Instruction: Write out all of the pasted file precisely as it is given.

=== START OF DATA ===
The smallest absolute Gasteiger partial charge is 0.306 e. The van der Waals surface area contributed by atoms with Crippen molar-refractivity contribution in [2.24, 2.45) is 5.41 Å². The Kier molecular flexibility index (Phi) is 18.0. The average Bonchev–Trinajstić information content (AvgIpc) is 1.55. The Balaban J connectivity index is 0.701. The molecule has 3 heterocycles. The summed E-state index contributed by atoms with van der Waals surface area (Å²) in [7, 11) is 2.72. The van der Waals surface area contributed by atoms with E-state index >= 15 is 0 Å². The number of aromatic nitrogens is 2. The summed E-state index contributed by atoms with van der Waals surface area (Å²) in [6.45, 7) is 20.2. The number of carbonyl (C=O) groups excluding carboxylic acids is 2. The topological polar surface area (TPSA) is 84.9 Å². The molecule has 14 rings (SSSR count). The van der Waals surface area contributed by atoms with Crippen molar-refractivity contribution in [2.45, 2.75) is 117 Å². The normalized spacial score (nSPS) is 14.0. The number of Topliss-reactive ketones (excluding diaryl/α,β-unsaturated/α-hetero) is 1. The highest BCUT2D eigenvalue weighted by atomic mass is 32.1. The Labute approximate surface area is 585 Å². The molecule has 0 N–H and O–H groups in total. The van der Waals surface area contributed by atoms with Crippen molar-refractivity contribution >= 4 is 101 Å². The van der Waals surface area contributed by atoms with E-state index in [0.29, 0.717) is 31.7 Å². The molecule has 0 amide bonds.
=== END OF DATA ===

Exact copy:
The smallest absolute Gasteiger partial charge is 0.306 e. The van der Waals surface area contributed by atoms with Crippen molar-refractivity contribution in [2.24, 2.45) is 5.41 Å². The Kier molecular flexibility index (Phi) is 18.0. The average Bonchev–Trinajstić information content (AvgIpc) is 1.55. The Balaban J connectivity index is 0.701. The molecule has 3 heterocycles. The summed E-state index contributed by atoms with van der Waals surface area (Å²) in [7, 11) is 2.72. The van der Waals surface area contributed by atoms with E-state index >= 15 is 0 Å². The number of aromatic nitrogens is 2. The summed E-state index contributed by atoms with van der Waals surface area (Å²) in [6.45, 7) is 20.2. The number of carbonyl (C=O) groups excluding carboxylic acids is 2. The topological polar surface area (TPSA) is 84.9 Å². The molecule has 14 rings (SSSR count). The van der Waals surface area contributed by atoms with Crippen molar-refractivity contribution in [2.45, 2.75) is 117 Å². The normalized spacial score (nSPS) is 14.0. The number of Topliss-reactive ketones (excluding diaryl/α,β-unsaturated/α-hetero) is 1. The highest BCUT2D eigenvalue weighted by atomic mass is 32.1. The Labute approximate surface area is 585 Å². The molecule has 0 N–H and O–H groups in total. The van der Waals surface area contributed by atoms with Crippen molar-refractivity contribution >= 4 is 101 Å². The van der Waals surface area contributed by atoms with E-state index in [0.29, 0.717) is 31.7 Å². The molecule has 0 amide bonds.